Our Hero is bringing John Rae back to Scotland, figuratively speaking. Ken has been invited to lecture about Rae at the Royal Society of Edinburgh (RSE), Scotland's National Academy. On April 22, he will give a talk entitled John Rae: The Forgotten Hero of Arctic Exploration. Rae was born in Orkney, northern Scotland, in September, 1813 -- 200 years ago. Having grown up hunting and fishing, he trained in Edinburgh as a doctor, sailed with the Hudson’s Bay Company, and became an outstanding northern traveller. In 1854, while mapping the Arctic coastline, slogging overland through snow and ice with an Inuk and an Ojibway, Rae discovered a strait that proved to be the final link in the Northwest Passage. Returning to camp, he encountered Inuit hunters who informed him that the long-lost expedition of Sir John Franklin had ended in disaster and cannibalism. Ken's book Fatal Passage tells the whole story. In September, Ken will travel to Orkney to participate in a conference on Rae. More on that later.
Friday, January 18, 2013
Wednesday, January 9, 2013
In the beginning, I had doubts about teaching online. In a classroom situation, I could rely on my good looks,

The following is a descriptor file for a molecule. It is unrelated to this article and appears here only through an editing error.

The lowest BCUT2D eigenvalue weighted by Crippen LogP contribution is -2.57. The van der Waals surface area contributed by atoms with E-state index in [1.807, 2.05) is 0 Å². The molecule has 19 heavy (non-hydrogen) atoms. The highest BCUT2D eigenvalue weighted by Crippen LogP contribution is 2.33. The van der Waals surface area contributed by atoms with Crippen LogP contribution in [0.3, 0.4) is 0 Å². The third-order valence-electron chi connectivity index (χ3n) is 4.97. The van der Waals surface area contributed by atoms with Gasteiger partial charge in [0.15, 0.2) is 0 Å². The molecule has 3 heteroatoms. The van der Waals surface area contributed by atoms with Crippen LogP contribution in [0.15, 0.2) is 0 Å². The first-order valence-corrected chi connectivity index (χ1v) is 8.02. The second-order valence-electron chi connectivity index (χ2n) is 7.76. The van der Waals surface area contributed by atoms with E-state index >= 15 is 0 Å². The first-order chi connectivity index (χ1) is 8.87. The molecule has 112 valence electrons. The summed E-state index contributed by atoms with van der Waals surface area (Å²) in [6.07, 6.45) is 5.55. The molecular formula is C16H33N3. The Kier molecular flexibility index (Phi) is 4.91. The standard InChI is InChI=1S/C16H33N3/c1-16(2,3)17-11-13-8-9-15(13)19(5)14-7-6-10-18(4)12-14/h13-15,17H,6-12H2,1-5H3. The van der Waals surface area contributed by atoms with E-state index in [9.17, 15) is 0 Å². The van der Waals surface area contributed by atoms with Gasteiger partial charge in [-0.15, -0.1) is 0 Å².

augmented by one-liners. Working online meant losing these resources. But, hey, good news! Judging from the latest report card, online is working wonderfully.
Out of seventeen categories in this latest report card, sixteen were straight 5.0, and one was a hair's breadth away. And you have to love some of the answers to, "What were the most positive aspects of the course? They include:
"Critical assessment of writing skills / assignments.
Clarity in objectives and methodology.
Knowledgeable and experienced instructor.
And here, blushing, I offer my favorite: "In two words: Ken McGoogan. He was inspiring, encouraging, thoughtful, insightful -- an all-round superb instructor. Best writing course I've taken."
Saturday, January 5, 2013